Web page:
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Conceptual Cylinder Head CAD Project for Assessment

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2020 ASEE Virtual Annual Conference Content Access


Virtual On line

Publication Date

June 22, 2020

Start Date

June 22, 2020

End Date

June 26, 2021

Conference Session

Engineering Design Graphics Division Technical Session 4

Tagged Division

Engineering Design Graphics

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Eric Leonhardt Western Washington University

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I work with primarily undergraduate students in the area of vehicle design and construction. I have been involved with thirty student built vehicles, each named after the school's Viking mascot. We built Viking 32 to demonstrate carbon fiber honeycomb as an impact absorbing material for the Federal Highway Administration. Viking 32 also became the world’s first biomethane hybrid as we demonstrated “Cow Power to Horsepower”. We used Viking 25 and Viking 32, both hybrid electric vehicles that run on natural gas, to demonstrate technology to utilize Dairy cow derived renewable natural gas (RNG) as a transportation fuel. Viking 40 and Viking 45 were built to demonstrate lower cost and higher rate composite production processes for the body and monocoque chassis. Hybrid electric Viking 45 participated in the Progressive Automotive X Prize as the only U.S. university vehicle and hybrid vehicle to participate in the finals round. The vehicle achieved 172 MPGe for 100 km at 95 km/hr. The latest full size vehicle is Lyn Okse (Norwegian for "Lightning Ox"), a 1/4 ton electric pick-up truck with 300 mm of off-road ground clearance for campus grounds crews. The vehicle demonstrates the future of lower cost, more powerful electric motors and battery packs.

The Vehicle Research Institute operates as a technology development center that provides undergraduate students with opportunities for career specific training and research. Funding comes from a variety of sources including the Department of Energy, Department of Transportation, EPA, Paul Allen Family Foundation, BP, Washington State Department of Agriculture, Whatcom Public Utility District, Boeing, Janicki Industries, Northwest Porsche Club, Danner Corp. and Fluke. Past supporters include the Department of Defense, Fuji Heavy Industries (Subaru), PACCAR, Mazda, Ford, Bentley (parent company Audi), Alcoa, Conoco-Phillips, CNG Fuels of Canada, Chrysler, and DaimlerChrysler.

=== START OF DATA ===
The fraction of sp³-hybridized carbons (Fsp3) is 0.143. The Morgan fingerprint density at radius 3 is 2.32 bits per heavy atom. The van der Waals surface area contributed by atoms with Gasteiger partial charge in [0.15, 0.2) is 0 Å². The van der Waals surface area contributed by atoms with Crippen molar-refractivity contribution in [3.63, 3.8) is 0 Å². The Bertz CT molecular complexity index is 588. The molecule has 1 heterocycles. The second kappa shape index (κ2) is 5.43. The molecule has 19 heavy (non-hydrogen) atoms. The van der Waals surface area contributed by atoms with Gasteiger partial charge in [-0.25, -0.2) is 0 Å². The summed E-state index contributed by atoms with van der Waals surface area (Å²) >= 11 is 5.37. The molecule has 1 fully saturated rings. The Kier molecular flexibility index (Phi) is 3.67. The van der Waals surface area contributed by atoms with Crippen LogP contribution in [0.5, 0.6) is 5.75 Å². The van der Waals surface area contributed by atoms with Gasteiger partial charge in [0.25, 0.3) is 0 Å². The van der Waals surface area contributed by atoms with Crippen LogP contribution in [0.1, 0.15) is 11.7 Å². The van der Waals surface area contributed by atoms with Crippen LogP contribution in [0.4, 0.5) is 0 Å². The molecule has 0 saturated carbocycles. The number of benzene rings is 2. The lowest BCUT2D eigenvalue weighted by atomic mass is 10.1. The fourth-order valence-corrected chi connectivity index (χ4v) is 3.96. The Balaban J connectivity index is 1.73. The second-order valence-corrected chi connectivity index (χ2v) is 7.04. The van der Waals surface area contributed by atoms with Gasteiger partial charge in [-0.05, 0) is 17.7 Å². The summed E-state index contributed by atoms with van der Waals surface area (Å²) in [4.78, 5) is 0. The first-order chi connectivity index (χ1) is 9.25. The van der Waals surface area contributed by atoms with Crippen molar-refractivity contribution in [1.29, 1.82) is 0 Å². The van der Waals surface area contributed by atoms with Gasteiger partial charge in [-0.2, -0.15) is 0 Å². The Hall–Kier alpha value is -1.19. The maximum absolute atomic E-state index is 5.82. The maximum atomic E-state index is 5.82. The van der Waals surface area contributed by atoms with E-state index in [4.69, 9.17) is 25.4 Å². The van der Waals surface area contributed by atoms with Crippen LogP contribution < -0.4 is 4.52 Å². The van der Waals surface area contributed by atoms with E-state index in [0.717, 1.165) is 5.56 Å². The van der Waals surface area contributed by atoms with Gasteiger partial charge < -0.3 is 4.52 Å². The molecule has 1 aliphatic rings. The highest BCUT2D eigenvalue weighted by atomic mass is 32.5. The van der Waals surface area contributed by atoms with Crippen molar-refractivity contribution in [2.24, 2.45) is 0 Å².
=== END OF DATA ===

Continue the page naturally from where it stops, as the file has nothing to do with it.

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A cylinder head design project is used to assess computer aided design skills during a capstone course sequence. The conceptual cylinder head design project is used to ensure that all students are assessed using a similar CAD project. The capstone course sequence generally features a large, multi-year project that may not have CAD components of similar complexity for all students. The geometric model is designed to support the creation of a physical prototype that may be used for airflow development models. Some of the models are printed using filament deposition printing techniques. The geometric model also supports the use of virtual airflow analysis using computational fluid dynamics. Earlier versions of the assignment utilized specifications of existing engine components--valves, valve springs, and valve seats--to guide the design of a four valve per cylinder suitable for compressed natural gas fuel in a long haul truck engine. Later versions of the assignment added the use of parametric tables to drive cylinder head geometry using a spreadsheet. During one capstone series, students designed and cast engine blocks for the prototype cylinder head. During this series, students also used engine simulation tools to predict the performance of the engine. The cylinder head CAD design project has allowed all of the program graduates to be assessed and to ensure that their CAD skills are marketable as they graduate.

Leonhardt, E. (2020, June), Conceptual Cylinder Head CAD Project for Assessment Paper presented at 2020 ASEE Virtual Annual Conference Content Access, Virtual On line . 10.18260/1-2--34323

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